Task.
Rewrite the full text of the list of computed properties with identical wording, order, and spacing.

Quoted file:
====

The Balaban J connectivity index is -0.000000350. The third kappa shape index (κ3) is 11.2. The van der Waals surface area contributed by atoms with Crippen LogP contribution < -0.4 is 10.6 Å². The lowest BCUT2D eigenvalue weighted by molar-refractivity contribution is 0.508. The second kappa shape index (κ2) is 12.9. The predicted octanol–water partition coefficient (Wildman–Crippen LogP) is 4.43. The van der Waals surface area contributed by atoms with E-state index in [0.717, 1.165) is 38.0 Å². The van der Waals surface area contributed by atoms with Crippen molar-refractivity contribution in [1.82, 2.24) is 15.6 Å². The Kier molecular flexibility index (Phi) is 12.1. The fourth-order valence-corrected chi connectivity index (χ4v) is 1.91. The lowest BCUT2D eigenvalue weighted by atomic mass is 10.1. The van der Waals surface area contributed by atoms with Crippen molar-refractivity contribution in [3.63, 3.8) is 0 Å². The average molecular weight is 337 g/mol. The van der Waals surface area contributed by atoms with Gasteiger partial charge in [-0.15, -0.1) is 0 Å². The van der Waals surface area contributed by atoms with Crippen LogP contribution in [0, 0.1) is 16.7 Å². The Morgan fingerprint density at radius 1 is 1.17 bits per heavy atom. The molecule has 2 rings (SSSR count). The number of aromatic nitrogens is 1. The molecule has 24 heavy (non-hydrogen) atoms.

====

The Balaban J connectivity index is -0.000000350. The third kappa shape index (κ3) is 11.2. The van der Waals surface area contributed by atoms with Crippen LogP contribution < -0.4 is 10.6 Å². The lowest BCUT2D eigenvalue weighted by molar-refractivity contribution is 0.508. The second kappa shape index (κ2) is 12.9. The predicted octanol–water partition coefficient (Wildman–Crippen LogP) is 4.43. The van der Waals surface area contributed by atoms with E-state index in [0.717, 1.165) is 38.0 Å². The van der Waals surface area contributed by atoms with Crippen molar-refractivity contribution in [1.82, 2.24) is 15.6 Å². The Kier molecular flexibility index (Phi) is 12.1. The fourth-order valence-corrected chi connectivity index (χ4v) is 1.91. The lowest BCUT2D eigenvalue weighted by atomic mass is 10.1. The van der Waals surface area contributed by atoms with Crippen molar-refractivity contribution in [3.63, 3.8) is 0 Å². The average molecular weight is 337 g/mol. The van der Waals surface area contributed by atoms with Gasteiger partial charge in [-0.15, -0.1) is 0 Å². The van der Waals surface area contributed by atoms with Crippen LogP contribution in [0, 0.1) is 16.7 Å². The Morgan fingerprint density at radius 1 is 1.17 bits per heavy atom. The molecule has 2 rings (SSSR count). The number of aromatic nitrogens is 1. The molecule has 24 heavy (non-hydrogen) atoms.